Ways to make your property more energy efficient

Ways to make your property more energy efficient
Soaring gas and electricity costs mean that many of us are looking at ways to make our homes more energy efficient to help keep bills down.

Living costs have risen sharply this year, placing a huge strain on household finances, with energy bills often now double the amount they were this time last year. Although the Government is providing some support to help those struggling to make ends meet, homeowners may be able to reduce heating costs by saving energy wherever possible.

How energy efficient is your home?

When deciding which energy efficient improvements to make in your home, a good starting point is to find out your property’s energy efficiency rating. You can do this by checking your home’s energy performance certificate (EPC). EPCs were introduced in 2007 and are valid for 10 years from the date of issue, so if you bought your home within the last decade, you should have access to one. If you’re not sure what the EPC rating on your property is, you can search the EPC register if you live in England, Wales or Northern Ireland. If you live in Scotland, you can search on the Scottish EPC register.

Ratings range from A-G, with A the highest and G the lowest. The higher an EPC rating a property has, the more environmentally friendly it is and the lower the heating bills should be, so it’s well worth taking this into consideration if you’re looking to buy a property. You can find out more about how EPCs work in our article What is an Energy Performance Certificate? Your certificate should show you which elements of your home are already energy efficient, and where you might be able to make improvements.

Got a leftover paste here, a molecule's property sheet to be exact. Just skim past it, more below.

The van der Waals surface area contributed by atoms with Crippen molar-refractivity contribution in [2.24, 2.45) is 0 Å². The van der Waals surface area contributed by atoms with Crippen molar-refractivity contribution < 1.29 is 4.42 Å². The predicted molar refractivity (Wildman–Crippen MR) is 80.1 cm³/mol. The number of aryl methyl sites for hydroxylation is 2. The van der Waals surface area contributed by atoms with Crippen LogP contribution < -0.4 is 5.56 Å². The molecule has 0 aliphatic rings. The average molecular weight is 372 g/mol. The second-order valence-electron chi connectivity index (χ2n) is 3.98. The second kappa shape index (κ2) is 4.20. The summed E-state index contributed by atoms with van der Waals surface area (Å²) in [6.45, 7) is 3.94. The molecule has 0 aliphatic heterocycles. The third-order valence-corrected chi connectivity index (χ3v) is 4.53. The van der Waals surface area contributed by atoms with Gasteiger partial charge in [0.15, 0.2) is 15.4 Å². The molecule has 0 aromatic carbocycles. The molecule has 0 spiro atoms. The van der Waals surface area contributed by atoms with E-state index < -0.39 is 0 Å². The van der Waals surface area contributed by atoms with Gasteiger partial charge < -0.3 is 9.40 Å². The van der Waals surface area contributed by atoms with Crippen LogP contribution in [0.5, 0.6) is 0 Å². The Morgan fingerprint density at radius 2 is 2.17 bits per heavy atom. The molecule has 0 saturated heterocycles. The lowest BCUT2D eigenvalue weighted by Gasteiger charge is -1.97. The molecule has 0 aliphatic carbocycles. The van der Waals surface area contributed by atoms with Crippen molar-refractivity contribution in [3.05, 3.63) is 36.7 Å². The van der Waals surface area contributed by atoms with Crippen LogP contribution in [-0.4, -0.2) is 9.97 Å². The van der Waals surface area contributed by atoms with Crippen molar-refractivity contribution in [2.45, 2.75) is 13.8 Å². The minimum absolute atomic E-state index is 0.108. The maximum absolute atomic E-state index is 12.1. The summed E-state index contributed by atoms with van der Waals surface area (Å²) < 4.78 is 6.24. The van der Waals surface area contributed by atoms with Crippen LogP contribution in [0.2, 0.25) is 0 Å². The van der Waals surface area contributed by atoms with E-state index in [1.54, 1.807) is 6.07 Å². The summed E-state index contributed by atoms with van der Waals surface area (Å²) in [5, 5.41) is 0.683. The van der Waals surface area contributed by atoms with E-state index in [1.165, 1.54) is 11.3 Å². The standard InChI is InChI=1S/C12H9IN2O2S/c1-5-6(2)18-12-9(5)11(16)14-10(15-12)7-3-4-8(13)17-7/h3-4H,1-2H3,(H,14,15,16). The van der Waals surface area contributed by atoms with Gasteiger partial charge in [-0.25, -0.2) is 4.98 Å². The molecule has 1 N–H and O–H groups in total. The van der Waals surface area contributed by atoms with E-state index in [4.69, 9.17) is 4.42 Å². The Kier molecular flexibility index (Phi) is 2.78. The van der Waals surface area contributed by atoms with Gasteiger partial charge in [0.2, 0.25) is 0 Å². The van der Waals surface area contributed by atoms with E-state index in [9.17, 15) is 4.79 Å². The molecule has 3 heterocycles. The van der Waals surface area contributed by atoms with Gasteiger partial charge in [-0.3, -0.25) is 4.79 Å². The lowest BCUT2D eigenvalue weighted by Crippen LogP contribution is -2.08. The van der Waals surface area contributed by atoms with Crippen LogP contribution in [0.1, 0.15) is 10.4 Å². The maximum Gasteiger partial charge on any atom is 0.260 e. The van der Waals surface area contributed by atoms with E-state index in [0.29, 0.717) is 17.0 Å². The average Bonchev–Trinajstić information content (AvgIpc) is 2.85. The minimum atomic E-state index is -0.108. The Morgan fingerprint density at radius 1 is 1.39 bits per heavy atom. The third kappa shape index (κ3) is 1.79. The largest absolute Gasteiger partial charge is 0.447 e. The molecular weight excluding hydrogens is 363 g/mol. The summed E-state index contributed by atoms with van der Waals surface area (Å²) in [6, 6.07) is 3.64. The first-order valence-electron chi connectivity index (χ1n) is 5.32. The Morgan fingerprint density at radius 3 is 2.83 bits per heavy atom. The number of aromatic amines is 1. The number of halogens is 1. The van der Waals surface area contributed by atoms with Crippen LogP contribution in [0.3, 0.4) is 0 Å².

Top tips to improve energy efficiency

There are several ways to make your property more energy efficient. Some of these will involve a bigger outlay than others, so it’s worth exploring whether you might be eligible for any grants to help cover costs. You can find out more about these at the Energy Saving Trust.

Insulating your home

Making sure your home is well-insulated can have a significant impact on energy bills. Loft insulation is relatively easy to install, and involves fitting rolls of mineral wool insulation between joists. If you have cavity walls, you might want to consider cavity wall insulation, which involves holes being made in external walls and insulation material being injected into the space between your external and internal walls.

Whilst insulation can keep your home warm, be cautious about the use of spray foam insulation in your loft. This can seal moisture in which may lead to structural damage over the long term, and some mortgage lenders are reluctant to offer mortgages on properties where spray foam has been used. Cavity wall insulation also carries a risk of damp, so it’s really important to use a provider who is accredited by the Cavity Insulation Guarantee Agency. This means you’ll be provided with a guarantee to protect you from any damage resulting from your cavity wall insulation.

Fit energy saving lightbulbs

According to the Energy Saving Trust, using energy efficient LED lightbulbs could save you up to £7 per bulb per year in energy costs if you’re replacing a 60 watt incandescent bulb, or up to £10 per bulb per year if you’re replacing 75 watt incandescent bulbs.

Stop draughts

Heat escaping your home is money wasted, so get yourself kitted out and keep the heat in. Draught excluder packs are available from most DIY stores, or you can get it done professionally. According to the Energy Saving Trust, getting gaps and cracks in windows, doors, floors and skirting boards professionally filled can cost around £225, but could save you around £125 a year on your energy bills.

There are several other energy-saving measures you might want to consider which won’t cost you a penny. For example, turning your thermostat down by just 1 degree centigrade could save you up to 10% on your energy bill according to the Energy Saving Trust. Always turning electrical appliances such as televisions off rather than leaving them on standby can also help reduce your energy bills, as can using your washing machine on a 30-degree cycle instead of higher temperatures.

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